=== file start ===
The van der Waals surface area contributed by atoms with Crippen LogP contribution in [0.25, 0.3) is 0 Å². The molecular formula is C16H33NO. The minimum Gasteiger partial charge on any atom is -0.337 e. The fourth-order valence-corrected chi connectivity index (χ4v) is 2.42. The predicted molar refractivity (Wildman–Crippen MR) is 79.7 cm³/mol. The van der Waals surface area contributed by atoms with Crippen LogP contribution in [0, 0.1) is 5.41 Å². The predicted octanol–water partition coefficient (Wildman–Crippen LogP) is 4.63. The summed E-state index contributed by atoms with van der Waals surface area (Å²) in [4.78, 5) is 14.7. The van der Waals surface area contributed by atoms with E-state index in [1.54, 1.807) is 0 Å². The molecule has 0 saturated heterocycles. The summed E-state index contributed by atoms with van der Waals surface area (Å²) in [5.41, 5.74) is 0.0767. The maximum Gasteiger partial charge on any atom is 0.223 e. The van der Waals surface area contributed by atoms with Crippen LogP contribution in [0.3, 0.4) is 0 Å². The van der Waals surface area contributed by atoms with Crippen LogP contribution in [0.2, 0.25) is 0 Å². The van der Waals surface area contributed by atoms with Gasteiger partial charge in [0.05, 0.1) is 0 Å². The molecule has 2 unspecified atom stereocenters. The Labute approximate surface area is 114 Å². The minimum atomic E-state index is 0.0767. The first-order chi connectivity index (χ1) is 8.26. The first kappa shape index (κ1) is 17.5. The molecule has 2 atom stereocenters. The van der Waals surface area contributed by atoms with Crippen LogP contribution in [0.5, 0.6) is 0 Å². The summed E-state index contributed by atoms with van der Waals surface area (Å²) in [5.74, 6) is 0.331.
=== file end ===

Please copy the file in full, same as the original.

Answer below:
The van der Waals surface area contributed by atoms with Crippen LogP contribution in [0.25, 0.3) is 0 Å². The molecular formula is C16H33NO. The minimum Gasteiger partial charge on any atom is -0.337 e. The fourth-order valence-corrected chi connectivity index (χ4v) is 2.42. The predicted molar refractivity (Wildman–Crippen MR) is 79.7 cm³/mol. The van der Waals surface area contributed by atoms with Crippen LogP contribution in [0, 0.1) is 5.41 Å². The predicted octanol–water partition coefficient (Wildman–Crippen LogP) is 4.63. The summed E-state index contributed by atoms with van der Waals surface area (Å²) in [4.78, 5) is 14.7. The van der Waals surface area contributed by atoms with E-state index in [1.54, 1.807) is 0 Å². The molecule has 0 saturated heterocycles. The summed E-state index contributed by atoms with van der Waals surface area (Å²) in [5.41, 5.74) is 0.0767. The maximum Gasteiger partial charge on any atom is 0.223 e. The van der Waals surface area contributed by atoms with Crippen LogP contribution in [0.3, 0.4) is 0 Å². The van der Waals surface area contributed by atoms with Crippen LogP contribution in [0.2, 0.25) is 0 Å². The van der Waals surface area contributed by atoms with Gasteiger partial charge in [0.05, 0.1) is 0 Å². The molecule has 2 unspecified atom stereocenters. The Labute approximate surface area is 114 Å². The minimum atomic E-state index is 0.0767. The first-order chi connectivity index (χ1) is 8.26. The first kappa shape index (κ1) is 17.5. The molecule has 2 atom stereocenters. The van der Waals surface area contributed by atoms with Crippen LogP contribution in [0.5, 0.6) is 0 Å². The summed E-state index contributed by atoms with van der Waals surface area (Å²) in [5.74, 6) is 0.331.